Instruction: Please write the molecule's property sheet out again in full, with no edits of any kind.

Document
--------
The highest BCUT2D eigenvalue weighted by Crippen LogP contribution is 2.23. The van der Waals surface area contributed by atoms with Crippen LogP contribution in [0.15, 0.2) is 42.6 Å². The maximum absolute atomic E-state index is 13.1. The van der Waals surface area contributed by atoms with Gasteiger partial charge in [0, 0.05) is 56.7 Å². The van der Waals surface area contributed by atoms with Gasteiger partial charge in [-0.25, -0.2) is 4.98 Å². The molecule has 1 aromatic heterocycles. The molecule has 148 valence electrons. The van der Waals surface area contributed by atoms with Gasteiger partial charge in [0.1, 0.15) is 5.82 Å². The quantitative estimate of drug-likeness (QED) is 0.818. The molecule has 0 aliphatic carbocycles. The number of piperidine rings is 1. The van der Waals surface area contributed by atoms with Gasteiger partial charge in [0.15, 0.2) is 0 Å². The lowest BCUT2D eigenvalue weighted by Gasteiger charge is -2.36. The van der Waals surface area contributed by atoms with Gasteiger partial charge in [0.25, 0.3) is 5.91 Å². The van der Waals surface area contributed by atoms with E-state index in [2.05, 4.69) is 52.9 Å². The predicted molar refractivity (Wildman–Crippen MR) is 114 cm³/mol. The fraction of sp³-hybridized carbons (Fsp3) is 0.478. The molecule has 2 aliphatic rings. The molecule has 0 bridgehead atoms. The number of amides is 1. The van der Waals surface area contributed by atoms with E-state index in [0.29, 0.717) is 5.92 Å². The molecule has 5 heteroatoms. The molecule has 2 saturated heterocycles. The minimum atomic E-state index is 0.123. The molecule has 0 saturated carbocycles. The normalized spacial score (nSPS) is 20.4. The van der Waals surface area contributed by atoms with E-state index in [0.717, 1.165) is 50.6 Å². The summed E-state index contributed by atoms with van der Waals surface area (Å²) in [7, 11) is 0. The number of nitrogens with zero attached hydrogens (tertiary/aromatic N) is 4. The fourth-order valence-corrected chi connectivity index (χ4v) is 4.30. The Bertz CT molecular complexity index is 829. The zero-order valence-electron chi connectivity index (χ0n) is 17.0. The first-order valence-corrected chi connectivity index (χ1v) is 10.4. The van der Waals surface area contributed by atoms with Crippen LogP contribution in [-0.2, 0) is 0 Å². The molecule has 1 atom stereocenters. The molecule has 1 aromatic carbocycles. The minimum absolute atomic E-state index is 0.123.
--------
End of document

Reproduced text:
The highest BCUT2D eigenvalue weighted by Crippen LogP contribution is 2.23. The van der Waals surface area contributed by atoms with Crippen LogP contribution in [0.15, 0.2) is 42.6 Å². The maximum absolute atomic E-state index is 13.1. The van der Waals surface area contributed by atoms with Gasteiger partial charge in [0, 0.05) is 56.7 Å². The van der Waals surface area contributed by atoms with Gasteiger partial charge in [-0.25, -0.2) is 4.98 Å². The molecule has 1 aromatic heterocycles. The molecule has 148 valence electrons. The van der Waals surface area contributed by atoms with Gasteiger partial charge in [0.1, 0.15) is 5.82 Å². The quantitative estimate of drug-likeness (QED) is 0.818. The molecule has 0 aliphatic carbocycles. The number of piperidine rings is 1. The van der Waals surface area contributed by atoms with Gasteiger partial charge in [0.15, 0.2) is 0 Å². The lowest BCUT2D eigenvalue weighted by Gasteiger charge is -2.36. The van der Waals surface area contributed by atoms with Gasteiger partial charge in [0.25, 0.3) is 5.91 Å². The van der Waals surface area contributed by atoms with E-state index in [2.05, 4.69) is 52.9 Å². The predicted molar refractivity (Wildman–Crippen MR) is 114 cm³/mol. The fraction of sp³-hybridized carbons (Fsp3) is 0.478. The molecule has 2 aliphatic rings. The molecule has 0 bridgehead atoms. The number of amides is 1. The van der Waals surface area contributed by atoms with E-state index in [0.29, 0.717) is 5.92 Å². The molecule has 5 heteroatoms. The molecule has 2 saturated heterocycles. The minimum atomic E-state index is 0.123. The molecule has 0 saturated carbocycles. The normalized spacial score (nSPS) is 20.4. The van der Waals surface area contributed by atoms with E-state index in [0.717, 1.165) is 50.6 Å². The summed E-state index contributed by atoms with van der Waals surface area (Å²) in [7, 11) is 0. The number of nitrogens with zero attached hydrogens (tertiary/aromatic N) is 4. The fourth-order valence-corrected chi connectivity index (χ4v) is 4.30. The Bertz CT molecular complexity index is 829. The zero-order valence-electron chi connectivity index (χ0n) is 17.0. The first-order valence-corrected chi connectivity index (χ1v) is 10.4. The van der Waals surface area contributed by atoms with Crippen LogP contribution in [-0.2, 0) is 0 Å². The molecule has 1 atom stereocenters. The molecule has 1 aromatic carbocycles. The minimum absolute atomic E-state index is 0.123.